Collaboration is a hot topic today with companies like Facebook, Google, and Amazon all entering or expanding their presence in a big way last year. However, most discussions center around how new forms of collaboration will change businesses and people, but not enough attention is applied to how this evolution of collaboration changes networks.
Networks are key to so much of the technical advances our society is making today, and so much of the future is dependent on them as well. Pick a trend: Internet of Things, Artificial Intelligence, Machine Learning, Big data, and even Collaboration: all depend on the network to deliver the necessary data to enable the underlying technologies.
The fact is that these networks will have to scale and evolve to support a massive amount of real-time data. Networks today are built for data, not communication. Fundamentally, it’s all still 1’s and 0’s, but the difference can be major, especially as more people are doing live communication over these networks. In the days of telephone calls over dedicated telephone wires, planning your capacity was a pretty simple equation. Gauging your needs was a simple matter of calculating how many calls you might need at the same time. Coincidentally, this is still a need today for SIP Trunking, but I digress. Nowadays, calls include voice, video, and content – and frequently from multiple participants at the same time. In addition, the calls travel over the same internet as everything else (especially for cloud vendors), so the same bandwidth for collaboration has to support other data, like live video streams, emails, texts, and anything else the internet can produce.
But why does this matter? Networks ARE growing. Bandwidth is always going up.
It matters because bandwidth by itself isn’t enough.
The difference between the needs of collaboration data and other network applications is the instantaneous aspect of the packets being sent for live communication. You can’t simply retransmit and wait for all the packets to arrive to rebuild the original message like you can for images or streaming video (AKA buffering). Voice, video, and content for collaboration has to all arrive in order, on time to be of any use as live communication. Missed packets means lost seconds of video, unintelligible audio, or a dropped call.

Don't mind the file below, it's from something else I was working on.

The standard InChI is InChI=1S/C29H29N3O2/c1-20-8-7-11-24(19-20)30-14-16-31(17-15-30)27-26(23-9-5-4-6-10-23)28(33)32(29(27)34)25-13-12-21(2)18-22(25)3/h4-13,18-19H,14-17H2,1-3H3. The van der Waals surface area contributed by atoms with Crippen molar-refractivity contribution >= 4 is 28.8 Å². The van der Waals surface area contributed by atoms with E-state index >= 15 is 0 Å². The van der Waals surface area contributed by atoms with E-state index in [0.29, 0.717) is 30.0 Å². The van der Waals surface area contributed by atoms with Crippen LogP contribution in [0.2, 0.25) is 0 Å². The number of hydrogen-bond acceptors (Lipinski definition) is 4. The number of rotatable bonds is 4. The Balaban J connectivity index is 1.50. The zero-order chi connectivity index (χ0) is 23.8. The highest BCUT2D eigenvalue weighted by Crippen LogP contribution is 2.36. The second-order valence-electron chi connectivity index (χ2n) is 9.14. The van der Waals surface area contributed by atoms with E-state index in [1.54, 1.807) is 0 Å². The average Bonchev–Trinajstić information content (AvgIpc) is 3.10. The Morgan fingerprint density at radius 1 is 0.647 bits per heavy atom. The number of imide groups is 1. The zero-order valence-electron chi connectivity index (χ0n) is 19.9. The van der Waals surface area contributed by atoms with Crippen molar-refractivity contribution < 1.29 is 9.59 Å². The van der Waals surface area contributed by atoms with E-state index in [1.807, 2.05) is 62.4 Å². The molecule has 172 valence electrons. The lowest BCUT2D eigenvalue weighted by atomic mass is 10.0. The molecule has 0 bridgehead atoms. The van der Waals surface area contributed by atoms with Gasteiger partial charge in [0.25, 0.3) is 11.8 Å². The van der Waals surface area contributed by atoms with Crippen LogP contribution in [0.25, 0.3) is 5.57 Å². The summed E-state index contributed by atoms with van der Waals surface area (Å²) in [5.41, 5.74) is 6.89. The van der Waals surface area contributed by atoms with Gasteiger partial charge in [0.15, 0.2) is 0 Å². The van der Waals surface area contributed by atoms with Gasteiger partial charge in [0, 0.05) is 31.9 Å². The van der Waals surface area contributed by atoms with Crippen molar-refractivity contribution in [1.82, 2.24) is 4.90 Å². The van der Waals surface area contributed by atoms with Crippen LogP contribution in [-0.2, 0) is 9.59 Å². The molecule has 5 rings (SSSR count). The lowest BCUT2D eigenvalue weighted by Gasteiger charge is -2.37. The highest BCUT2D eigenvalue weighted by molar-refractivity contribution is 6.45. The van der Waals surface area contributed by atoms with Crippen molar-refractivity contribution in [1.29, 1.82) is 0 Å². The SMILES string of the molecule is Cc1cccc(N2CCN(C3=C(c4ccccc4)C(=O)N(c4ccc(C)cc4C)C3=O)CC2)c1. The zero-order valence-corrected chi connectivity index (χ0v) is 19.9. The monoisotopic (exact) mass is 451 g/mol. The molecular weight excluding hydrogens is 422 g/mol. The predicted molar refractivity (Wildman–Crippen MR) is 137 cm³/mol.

At Vyopta, we work with IT teams because IT teams are the wizards behind the curtain who make sure collaboration happens reliably and effectively for every room and user in their network. In collaboration, the number of endpoints, users, and activities are proliferating rapidly. In addition, the format of collaboration is growing the fastest for cloud-based infrastructure. This is putting a huge strain on networks, and it is a strain that is very hard to predict and prepare for. This is increasing the challenge for our IT wizards.
Collaboration’s impact on Network: Practical Math
One of our best customers, a software company that is very advanced at collaboration, asked me yesterday if there were any tools to help predict the network load if his company moved entirely to the cloud for their video conferencing. I imagine this is a pretty common question out there today. The napkin math is astounding. If you imagine that user concurrency (the number of users that are in calls at the same time in a single location) peaks at around 1 out of every 4, then the bandwidth needs for a single office of a few hundred people quickly climbs into the Gigabits per second (Gbps).
For simplicity’s sake, let’s make the math easy.
1 call = 2/2 Mbps upload/download
500 calls in office = 1 Gbps upload and download.
Business Costs for 1Gbps = $500/month
In other words, for every 500 concurrent users you expect in an office, you will need to purchase $6K/year in bandwidth costs. So, if you expect peak traffic of 1 in every 4 users making a call, then you would need 1Gbps for every 2000 people in an office. This can get pretty pricey, especially when you have to account for other bandwidth needs for regular data traffic.
But it isn’t just bandwidth, right?
Bandwidth isn’t the only concern, however, your network needs to be robust in different ways for communication than it does for regular internet browser or data traffic.
- You need symmetric bandwidth: upload = download speeds
- Communication data is very deterministic: it needs to arrive in the right order at the right time (with a little bit of buffer). You can’t reconstruct live video.
- You need Quality of Service (QoS) policies in place – just in case. You need to be able to account for the ratio going over 1:4 (e.g. if a CEO broadcast happens)
- Monitoring software is needed to make sure it’s all working correctly.
This means you have overhead costs on top of the bandwidth to make sure the investments you have made are a) enough and b) being used effectively. It might also be a good idea to think about using technologies that are not ENTIRELY in the cloud. If there is some sort of on-premise deployment that can at least aggregate and compress data at a location or site level, that could help greatly to reduce the bandwidth and make it easier to manage.
Investing in the network is necessary
The bottom line is that the network is the foundation. You have to build a strong foundation. However, with the rate of change in collaboration and other technologies that rely on it, a strong foundation isn’t enough. You have to monitor that foundation, especially because you are basically just adding more stories to your building, adding new doors and windows, extending plumbing and electricity and generally changing your “building” every day.
You need to invest in your network, and you need to invest in tools to help you make sure that network is meeting the needs of your users, including collaboration. At Vyopta, we want to help. Let us know if you have any questions!